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Little Nellie's House

Did you have your communion at age 7?  If so did you know that a little Irish girl is the reason you did, and that same Irish child may well be Ireland's next saint?

Ellen Organ was born in Waterford in 1903 but moved to Spike Island with her soldier father and family when he was stationed on Spike.  She displayed a precocious spiritual awareness as soon as she could speak, constantly displaying her religious knowledge and spiritual passion.  She adored the walk along Spike Islands shoreline to the village church that she made often with her mother.

When her mother tragically died of TB, Ellen was taken into the care of the Sisters of the Good Shepard in Sunday's Well, Cork.  Here the sisters immediately spotted her immense religious understanding and were devastated when soon after the pious child arrived she was also diagnosed with TB.  Despite her affliction her devotion grew and Ellen would begin to describe visions and conversations with God and Jesus.  She displayed knowledge of the Trinity beyond her years and she could tell without fail if a person had been to mass and received Communion or not.  In spite of her illness she was always said to be in good spirits, and her positivity both inspired and upset the sisters.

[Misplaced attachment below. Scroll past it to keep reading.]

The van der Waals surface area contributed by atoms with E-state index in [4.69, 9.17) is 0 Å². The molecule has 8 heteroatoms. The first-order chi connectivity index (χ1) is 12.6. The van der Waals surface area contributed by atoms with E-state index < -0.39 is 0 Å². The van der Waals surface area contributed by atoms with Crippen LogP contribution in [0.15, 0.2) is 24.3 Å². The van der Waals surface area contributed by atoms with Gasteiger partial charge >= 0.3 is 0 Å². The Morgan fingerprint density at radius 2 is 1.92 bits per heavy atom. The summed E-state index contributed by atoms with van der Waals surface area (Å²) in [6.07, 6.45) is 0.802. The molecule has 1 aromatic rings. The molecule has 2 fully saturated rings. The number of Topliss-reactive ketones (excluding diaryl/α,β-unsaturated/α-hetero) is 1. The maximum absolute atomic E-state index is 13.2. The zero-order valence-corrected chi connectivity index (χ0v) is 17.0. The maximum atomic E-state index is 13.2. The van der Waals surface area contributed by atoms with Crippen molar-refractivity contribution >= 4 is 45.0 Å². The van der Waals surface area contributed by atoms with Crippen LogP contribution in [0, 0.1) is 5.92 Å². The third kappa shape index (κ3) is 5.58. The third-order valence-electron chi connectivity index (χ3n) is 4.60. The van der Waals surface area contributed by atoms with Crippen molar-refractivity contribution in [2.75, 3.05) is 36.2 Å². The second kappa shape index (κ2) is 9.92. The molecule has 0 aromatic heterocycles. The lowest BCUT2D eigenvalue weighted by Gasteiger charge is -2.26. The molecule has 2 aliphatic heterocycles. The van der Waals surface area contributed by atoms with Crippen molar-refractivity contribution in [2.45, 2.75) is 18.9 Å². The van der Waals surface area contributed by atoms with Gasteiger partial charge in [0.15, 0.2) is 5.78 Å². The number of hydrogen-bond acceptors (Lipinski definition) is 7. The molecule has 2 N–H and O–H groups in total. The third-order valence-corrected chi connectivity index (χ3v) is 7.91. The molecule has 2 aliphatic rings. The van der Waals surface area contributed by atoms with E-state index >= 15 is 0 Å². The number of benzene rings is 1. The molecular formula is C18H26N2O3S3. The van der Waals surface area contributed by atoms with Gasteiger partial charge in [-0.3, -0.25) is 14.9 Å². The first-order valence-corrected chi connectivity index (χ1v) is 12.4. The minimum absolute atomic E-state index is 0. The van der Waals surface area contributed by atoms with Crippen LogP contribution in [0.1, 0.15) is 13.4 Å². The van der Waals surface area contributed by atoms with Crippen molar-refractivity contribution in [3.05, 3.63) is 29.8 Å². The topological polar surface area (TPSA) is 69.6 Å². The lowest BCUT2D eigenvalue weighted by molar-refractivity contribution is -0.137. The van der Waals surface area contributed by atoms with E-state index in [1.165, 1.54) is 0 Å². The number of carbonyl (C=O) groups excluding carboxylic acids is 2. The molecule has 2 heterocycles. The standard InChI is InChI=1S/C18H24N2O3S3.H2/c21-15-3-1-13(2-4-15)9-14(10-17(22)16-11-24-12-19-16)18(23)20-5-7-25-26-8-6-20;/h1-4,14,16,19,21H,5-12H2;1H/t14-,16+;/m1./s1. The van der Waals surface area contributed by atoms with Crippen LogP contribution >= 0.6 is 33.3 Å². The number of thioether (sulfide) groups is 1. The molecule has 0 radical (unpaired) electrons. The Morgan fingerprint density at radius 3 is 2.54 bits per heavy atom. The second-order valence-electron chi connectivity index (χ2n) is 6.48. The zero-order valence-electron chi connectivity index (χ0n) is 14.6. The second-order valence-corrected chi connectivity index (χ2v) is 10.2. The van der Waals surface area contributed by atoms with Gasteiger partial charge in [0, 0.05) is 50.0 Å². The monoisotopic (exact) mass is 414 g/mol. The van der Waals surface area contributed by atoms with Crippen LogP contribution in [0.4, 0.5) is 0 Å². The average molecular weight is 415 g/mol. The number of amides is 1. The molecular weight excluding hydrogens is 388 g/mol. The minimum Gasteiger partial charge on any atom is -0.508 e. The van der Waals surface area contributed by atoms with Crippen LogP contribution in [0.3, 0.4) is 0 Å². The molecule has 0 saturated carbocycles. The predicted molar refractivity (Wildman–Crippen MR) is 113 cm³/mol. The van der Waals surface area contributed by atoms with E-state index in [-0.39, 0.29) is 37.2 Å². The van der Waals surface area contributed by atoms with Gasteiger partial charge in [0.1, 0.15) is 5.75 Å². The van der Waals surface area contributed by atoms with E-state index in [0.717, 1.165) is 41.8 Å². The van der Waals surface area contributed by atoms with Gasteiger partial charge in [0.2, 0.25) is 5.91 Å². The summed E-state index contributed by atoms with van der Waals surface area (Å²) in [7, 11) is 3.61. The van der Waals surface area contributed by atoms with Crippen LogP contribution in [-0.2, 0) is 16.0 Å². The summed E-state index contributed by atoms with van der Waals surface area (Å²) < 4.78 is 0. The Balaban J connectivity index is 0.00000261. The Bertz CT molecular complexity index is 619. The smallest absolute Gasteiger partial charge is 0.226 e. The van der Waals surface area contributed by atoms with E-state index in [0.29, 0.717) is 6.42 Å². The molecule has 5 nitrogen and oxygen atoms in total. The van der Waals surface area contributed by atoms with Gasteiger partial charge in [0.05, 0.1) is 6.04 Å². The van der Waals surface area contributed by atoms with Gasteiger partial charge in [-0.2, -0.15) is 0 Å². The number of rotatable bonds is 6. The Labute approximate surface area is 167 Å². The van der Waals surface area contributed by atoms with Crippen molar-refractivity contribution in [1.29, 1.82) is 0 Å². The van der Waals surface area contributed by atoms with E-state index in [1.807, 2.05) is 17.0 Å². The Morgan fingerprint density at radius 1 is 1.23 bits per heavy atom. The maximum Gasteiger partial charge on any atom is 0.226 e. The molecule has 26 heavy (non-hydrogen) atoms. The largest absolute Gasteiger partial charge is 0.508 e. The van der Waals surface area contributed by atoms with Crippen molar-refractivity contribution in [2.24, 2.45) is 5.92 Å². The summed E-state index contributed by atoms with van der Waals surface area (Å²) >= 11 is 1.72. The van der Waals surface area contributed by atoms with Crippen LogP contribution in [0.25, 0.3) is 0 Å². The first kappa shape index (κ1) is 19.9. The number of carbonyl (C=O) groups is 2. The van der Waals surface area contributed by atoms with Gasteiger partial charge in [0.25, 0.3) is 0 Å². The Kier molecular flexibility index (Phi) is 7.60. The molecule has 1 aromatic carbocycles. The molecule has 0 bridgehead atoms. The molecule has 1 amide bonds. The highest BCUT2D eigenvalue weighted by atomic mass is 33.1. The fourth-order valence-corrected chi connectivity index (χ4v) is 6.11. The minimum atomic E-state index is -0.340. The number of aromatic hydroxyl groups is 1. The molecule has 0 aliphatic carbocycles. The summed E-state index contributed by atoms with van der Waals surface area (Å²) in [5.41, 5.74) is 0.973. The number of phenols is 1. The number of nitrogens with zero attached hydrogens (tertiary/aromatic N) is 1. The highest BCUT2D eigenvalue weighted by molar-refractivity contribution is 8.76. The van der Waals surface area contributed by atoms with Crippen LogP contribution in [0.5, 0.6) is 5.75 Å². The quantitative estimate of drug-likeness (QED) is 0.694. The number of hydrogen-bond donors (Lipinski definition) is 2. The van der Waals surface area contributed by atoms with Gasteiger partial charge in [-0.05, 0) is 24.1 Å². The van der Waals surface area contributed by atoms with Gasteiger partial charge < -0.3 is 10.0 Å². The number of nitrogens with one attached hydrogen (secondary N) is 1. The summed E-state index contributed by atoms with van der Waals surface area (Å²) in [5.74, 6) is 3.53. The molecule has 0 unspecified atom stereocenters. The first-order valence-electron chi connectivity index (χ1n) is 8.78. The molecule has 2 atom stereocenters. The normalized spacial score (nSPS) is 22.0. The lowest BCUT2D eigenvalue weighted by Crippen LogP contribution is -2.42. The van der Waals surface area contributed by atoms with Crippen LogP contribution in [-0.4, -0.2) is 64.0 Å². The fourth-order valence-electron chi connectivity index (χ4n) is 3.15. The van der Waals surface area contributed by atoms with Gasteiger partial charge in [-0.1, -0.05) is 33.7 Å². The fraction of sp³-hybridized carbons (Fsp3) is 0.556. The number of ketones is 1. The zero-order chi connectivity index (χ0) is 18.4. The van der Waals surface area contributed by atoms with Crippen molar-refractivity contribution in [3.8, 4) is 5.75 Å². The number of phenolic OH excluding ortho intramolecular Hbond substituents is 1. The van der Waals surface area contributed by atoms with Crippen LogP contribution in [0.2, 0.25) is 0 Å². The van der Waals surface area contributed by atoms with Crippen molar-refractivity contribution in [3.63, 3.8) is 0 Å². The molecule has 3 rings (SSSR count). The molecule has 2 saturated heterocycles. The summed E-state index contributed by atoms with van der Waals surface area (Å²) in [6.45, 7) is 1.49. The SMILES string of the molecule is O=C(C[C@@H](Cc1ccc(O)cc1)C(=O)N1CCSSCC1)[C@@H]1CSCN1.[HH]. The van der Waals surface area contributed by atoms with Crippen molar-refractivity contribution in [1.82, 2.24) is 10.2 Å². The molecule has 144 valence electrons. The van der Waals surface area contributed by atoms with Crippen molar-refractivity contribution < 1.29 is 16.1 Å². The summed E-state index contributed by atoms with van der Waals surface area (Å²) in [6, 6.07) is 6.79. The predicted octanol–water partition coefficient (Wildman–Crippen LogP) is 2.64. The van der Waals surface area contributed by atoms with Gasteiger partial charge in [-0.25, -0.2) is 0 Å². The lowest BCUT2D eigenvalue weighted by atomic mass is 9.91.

She began to express her adamant wish that she receive her first Holy Communion.  At the time Children received their Communion at age 12 and before this age was unheard of, let alone at age 4.  The sisters were well aware of this but so moved they contacted the Bishop, who despite there being no precedent was utterly convinced that she was ready to enter the Catholic faith, and at age 5 she received her wish. 

She died soon after in 1908 and was buried in her communion dress at St Josephs cemetery in Cork, but at the sisters wishes she was to be moved to the Good Shepard's cemetery where she had spent her last days.  On exhuming her body one year after her burial the priest and 2 men present reported she was found to be completely un-corrupt, unchanged in appearance, as if she had been buried the day before.

The story of this Irish child would reach Pope Pius X in Rome soon after her death, and the Pope had in private contemplation been considering lowering the age of Communion for children from 12.  On hearing the story of 'Little Nellie' he exclaimed 'this is the sign I have been waiting for', and at what he saw as direction from God he duly lowered the age of Communion for all Catholics from 12 to 7. 

How many hundreds of millions of Catholics worldwide since her time have been affected by this little girls devotion?

The story of Little Nellie is now back before the council of Rome, who are considering her for Sainthood over 110 years after Pope Pius X asked for it, but his passing meant it did not happen at the time.  Since then other miracles have been attributed to Little Nellie, as she is known, as people praying to and visiting the grave of this influential child have reported. 

You can see the house she lived in on Spike Island and visit a recreation of her room to see relics and learn more about her tragic story.